ON CONTRACTS AND CONSTRUCTION LAW PRINCIPLES
An appreciation by Phillip Taylor MBE and Elizabeth Taylor of Richmond Green Chambers
There is no question that Cyril Chern is expert Counsel in many aspects of both academic law and what we loosely call `Construction' at least as far as the Bar is concerned when handling disputes.
Even the Preface to `The Law of Construction Disputes' in Informa's `Construction Practice Series' gives the reader a flavour of what is to come with the anecdote from a former Commonwealth colony court (no names!) which sets out the genesis of the book- not just the `rule' but the reasons for the rule when queried by a testy judge which we have all been in front of... and was even prominent in a film 60 years ago - `Brothers-in-Law' - as the old judge does actually help out a new barrister in the formidable Official Referee's Court dealing with a `Scott Schedule' which Counsel (Ian Carmichael) appeared to have never heard of!
Cyril Chern is well known to Informa readers for his expertise and this work handsomely creates in just 600 pages an analysis of the most recurring questions and points of law arising in construction disputes. It's a book which one would often like to have had when a particular point is disputed at the last moment in court. Now we have something which covers the entire spectrum of this area of law mixing the theory and the practice neatly in one volume.
One aspect of dispute work at the Construction Bar is often the short point which requires a quick reason. To fulfil that requirement, Chern has detailed research of a very high standard which is explained with ease for the harassed barrister.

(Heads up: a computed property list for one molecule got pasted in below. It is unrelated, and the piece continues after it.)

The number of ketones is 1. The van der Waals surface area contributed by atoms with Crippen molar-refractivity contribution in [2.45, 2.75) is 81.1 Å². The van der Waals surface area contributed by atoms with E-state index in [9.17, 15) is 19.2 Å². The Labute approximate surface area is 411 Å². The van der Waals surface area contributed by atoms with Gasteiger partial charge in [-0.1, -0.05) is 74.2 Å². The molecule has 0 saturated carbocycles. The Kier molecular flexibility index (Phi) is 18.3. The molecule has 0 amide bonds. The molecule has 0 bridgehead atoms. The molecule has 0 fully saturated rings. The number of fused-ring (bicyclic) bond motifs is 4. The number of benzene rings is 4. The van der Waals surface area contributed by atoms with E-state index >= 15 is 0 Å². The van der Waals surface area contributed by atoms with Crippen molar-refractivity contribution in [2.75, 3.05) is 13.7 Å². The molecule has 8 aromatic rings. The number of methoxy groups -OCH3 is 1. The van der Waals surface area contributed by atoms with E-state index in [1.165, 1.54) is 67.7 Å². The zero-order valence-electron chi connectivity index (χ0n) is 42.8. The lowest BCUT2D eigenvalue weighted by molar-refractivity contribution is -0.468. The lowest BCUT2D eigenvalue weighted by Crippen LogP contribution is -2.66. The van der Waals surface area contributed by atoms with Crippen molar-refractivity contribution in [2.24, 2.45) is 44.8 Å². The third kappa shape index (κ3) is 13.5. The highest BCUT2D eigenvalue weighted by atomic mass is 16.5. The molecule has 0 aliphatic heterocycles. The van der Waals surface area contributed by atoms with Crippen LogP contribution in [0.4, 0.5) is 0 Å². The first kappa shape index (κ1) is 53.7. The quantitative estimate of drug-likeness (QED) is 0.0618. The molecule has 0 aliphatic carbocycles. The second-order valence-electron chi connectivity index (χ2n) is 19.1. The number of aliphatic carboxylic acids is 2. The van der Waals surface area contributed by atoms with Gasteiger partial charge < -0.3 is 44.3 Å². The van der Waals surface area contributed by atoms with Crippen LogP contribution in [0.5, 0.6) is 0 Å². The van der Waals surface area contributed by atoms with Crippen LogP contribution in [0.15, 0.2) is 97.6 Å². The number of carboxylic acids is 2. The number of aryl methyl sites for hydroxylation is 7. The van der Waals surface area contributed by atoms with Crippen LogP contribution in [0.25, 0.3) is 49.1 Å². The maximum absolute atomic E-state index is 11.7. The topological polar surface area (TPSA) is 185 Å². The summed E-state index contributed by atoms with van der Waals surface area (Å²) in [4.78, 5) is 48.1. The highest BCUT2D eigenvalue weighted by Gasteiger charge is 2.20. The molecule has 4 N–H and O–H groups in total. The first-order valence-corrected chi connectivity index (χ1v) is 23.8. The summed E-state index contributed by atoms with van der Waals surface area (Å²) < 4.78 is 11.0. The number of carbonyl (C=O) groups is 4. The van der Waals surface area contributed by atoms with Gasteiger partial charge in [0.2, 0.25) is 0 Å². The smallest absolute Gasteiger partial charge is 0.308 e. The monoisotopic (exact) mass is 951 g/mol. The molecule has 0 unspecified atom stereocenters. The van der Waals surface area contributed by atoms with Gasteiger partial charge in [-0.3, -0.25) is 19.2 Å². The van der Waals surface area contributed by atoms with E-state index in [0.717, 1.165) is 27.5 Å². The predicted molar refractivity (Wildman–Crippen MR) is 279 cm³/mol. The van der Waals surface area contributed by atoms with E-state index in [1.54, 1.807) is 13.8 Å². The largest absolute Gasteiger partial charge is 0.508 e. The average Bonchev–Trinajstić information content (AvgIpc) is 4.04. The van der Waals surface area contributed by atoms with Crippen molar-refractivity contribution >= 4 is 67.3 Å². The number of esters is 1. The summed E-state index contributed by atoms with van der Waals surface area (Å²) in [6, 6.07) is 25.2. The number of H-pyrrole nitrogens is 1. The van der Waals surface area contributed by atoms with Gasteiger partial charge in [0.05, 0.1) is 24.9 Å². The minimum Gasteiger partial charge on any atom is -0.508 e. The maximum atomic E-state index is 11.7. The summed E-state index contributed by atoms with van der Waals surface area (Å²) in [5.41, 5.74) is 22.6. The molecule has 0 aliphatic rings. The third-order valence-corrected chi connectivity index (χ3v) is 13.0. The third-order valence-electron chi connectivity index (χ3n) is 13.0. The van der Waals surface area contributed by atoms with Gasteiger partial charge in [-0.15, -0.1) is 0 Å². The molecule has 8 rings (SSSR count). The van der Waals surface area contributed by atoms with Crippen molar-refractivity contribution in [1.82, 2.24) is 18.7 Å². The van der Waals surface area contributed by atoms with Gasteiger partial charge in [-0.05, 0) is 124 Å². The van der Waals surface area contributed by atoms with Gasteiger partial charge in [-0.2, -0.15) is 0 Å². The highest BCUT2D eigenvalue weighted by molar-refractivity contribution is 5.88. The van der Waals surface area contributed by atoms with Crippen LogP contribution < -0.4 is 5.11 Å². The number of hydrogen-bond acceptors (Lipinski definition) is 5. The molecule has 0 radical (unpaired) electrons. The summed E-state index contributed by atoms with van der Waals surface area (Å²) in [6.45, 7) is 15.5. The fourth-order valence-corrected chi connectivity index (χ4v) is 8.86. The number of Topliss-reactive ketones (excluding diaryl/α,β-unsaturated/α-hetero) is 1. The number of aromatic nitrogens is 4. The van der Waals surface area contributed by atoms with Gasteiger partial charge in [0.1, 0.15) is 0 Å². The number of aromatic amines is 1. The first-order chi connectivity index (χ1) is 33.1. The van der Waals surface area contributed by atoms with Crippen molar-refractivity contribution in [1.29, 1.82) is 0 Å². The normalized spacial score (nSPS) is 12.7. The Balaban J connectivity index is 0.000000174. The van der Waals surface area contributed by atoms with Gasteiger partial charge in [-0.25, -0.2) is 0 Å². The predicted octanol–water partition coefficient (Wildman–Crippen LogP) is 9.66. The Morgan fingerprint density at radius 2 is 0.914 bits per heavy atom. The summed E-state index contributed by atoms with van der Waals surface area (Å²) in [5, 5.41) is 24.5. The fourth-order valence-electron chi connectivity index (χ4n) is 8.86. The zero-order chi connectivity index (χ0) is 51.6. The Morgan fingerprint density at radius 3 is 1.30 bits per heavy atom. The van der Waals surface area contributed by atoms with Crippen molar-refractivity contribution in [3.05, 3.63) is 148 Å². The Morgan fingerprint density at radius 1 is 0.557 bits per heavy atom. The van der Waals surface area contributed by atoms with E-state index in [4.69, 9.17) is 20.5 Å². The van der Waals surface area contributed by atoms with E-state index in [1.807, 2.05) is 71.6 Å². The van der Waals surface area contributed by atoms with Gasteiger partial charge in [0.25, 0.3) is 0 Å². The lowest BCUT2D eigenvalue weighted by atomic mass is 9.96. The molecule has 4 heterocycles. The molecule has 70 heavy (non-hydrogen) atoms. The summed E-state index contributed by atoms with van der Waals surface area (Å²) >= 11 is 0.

There are 15 chapters and 16 Appendices in this book which is seriously needed by the Construction Bar together with its colleague title `Remedies' recently written by the "ter Haas" team. Chern's statement of practice, with an excellent bit of history at the beginning, contains the practical elements of what we need to tell the clients in a construction dispute- what can I get from this case and is it strong enough? It's especially relevant when negotiating a settlement which can occur quite frequently in this specialist area of law, sometimes when the case is part heard because of the way the evidence has gone.
For the newly initiated, start the book with the excellent glossary at Appendix 1 which is worth turning to first, then take a look at the detailed index for what you are looking for. The sparking commentary throughout is a great bonus for this essential reference book for a Construction Bar set and to refresh one's memory.
The book starts well with a description of what we do at the Construction Bar- in general we cover building, engineering and technology projects with particular detail made to standard forms of contract although most disputes arise out of or in respect of construction projects themselves. The term is quite loose today as it covers a number of linked substantive law areas and the remedies available in them. Chern goes at quite a pace to highlight the common problems and he succeeds.
It's worth looking at chapter 15 on `key issues in dispute resolution' because there are some very handy hints on how the courts may well be viewing the timetable of proceedings in the future. Throughout, the author has useful page sub titles at the top of each right hand page so you can find what you can find what you are looking for.
Chern also sets out a great case for handling the thorny issue of remedies with intelligent use of authorities throughout but the book is not designed to cover or include a whole range of problems in commercial construction projects, but gives a welcome identification to the complexities of the dispute, and much detail to the areas that are likely to be of interest when running all aspects of your case so it's very much Cyril Chern's creative commentary on construction contracts for 21st century.